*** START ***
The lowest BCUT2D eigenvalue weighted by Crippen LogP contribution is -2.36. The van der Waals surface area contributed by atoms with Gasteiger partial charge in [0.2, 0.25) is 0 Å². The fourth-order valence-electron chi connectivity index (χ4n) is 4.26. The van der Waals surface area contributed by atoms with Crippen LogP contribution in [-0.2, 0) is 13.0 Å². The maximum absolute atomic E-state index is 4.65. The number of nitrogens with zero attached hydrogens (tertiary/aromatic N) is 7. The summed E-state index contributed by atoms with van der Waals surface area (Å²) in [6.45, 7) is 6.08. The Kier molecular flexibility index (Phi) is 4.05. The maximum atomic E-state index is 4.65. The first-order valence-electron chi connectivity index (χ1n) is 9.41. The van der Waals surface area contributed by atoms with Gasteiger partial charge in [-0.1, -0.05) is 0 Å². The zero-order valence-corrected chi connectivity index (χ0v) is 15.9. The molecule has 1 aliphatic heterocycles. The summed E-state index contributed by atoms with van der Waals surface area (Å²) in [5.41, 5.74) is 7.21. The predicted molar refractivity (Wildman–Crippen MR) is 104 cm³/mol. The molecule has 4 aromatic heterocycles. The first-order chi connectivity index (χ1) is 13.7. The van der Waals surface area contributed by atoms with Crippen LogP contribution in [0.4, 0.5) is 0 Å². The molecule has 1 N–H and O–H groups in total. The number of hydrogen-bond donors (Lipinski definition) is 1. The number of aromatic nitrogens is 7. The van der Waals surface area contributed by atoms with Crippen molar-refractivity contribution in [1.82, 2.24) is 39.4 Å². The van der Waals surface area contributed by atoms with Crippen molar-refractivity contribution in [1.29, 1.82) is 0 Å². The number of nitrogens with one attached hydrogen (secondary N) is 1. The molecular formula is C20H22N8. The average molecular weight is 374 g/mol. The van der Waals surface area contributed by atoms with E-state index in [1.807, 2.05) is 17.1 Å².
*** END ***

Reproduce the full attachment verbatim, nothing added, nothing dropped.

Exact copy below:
The lowest BCUT2D eigenvalue weighted by Crippen LogP contribution is -2.36. The van der Waals surface area contributed by atoms with Gasteiger partial charge in [0.2, 0.25) is 0 Å². The fourth-order valence-electron chi connectivity index (χ4n) is 4.26. The van der Waals surface area contributed by atoms with Crippen LogP contribution in [-0.2, 0) is 13.0 Å². The maximum absolute atomic E-state index is 4.65. The number of nitrogens with zero attached hydrogens (tertiary/aromatic N) is 7. The summed E-state index contributed by atoms with van der Waals surface area (Å²) in [6.45, 7) is 6.08. The Kier molecular flexibility index (Phi) is 4.05. The maximum atomic E-state index is 4.65. The first-order valence-electron chi connectivity index (χ1n) is 9.41. The van der Waals surface area contributed by atoms with Gasteiger partial charge in [-0.1, -0.05) is 0 Å². The zero-order valence-corrected chi connectivity index (χ0v) is 15.9. The molecule has 1 aliphatic heterocycles. The summed E-state index contributed by atoms with van der Waals surface area (Å²) in [5.41, 5.74) is 7.21. The predicted molar refractivity (Wildman–Crippen MR) is 104 cm³/mol. The molecule has 4 aromatic heterocycles. The first-order chi connectivity index (χ1) is 13.7. The van der Waals surface area contributed by atoms with Crippen LogP contribution in [0.4, 0.5) is 0 Å². The molecule has 1 N–H and O–H groups in total. The number of hydrogen-bond donors (Lipinski definition) is 1. The number of aromatic nitrogens is 7. The van der Waals surface area contributed by atoms with Crippen molar-refractivity contribution in [1.82, 2.24) is 39.4 Å². The van der Waals surface area contributed by atoms with Crippen molar-refractivity contribution in [1.29, 1.82) is 0 Å². The number of nitrogens with one attached hydrogen (secondary N) is 1. The molecular formula is C20H22N8. The average molecular weight is 374 g/mol. The van der Waals surface area contributed by atoms with E-state index in [1.807, 2.05) is 17.1 Å².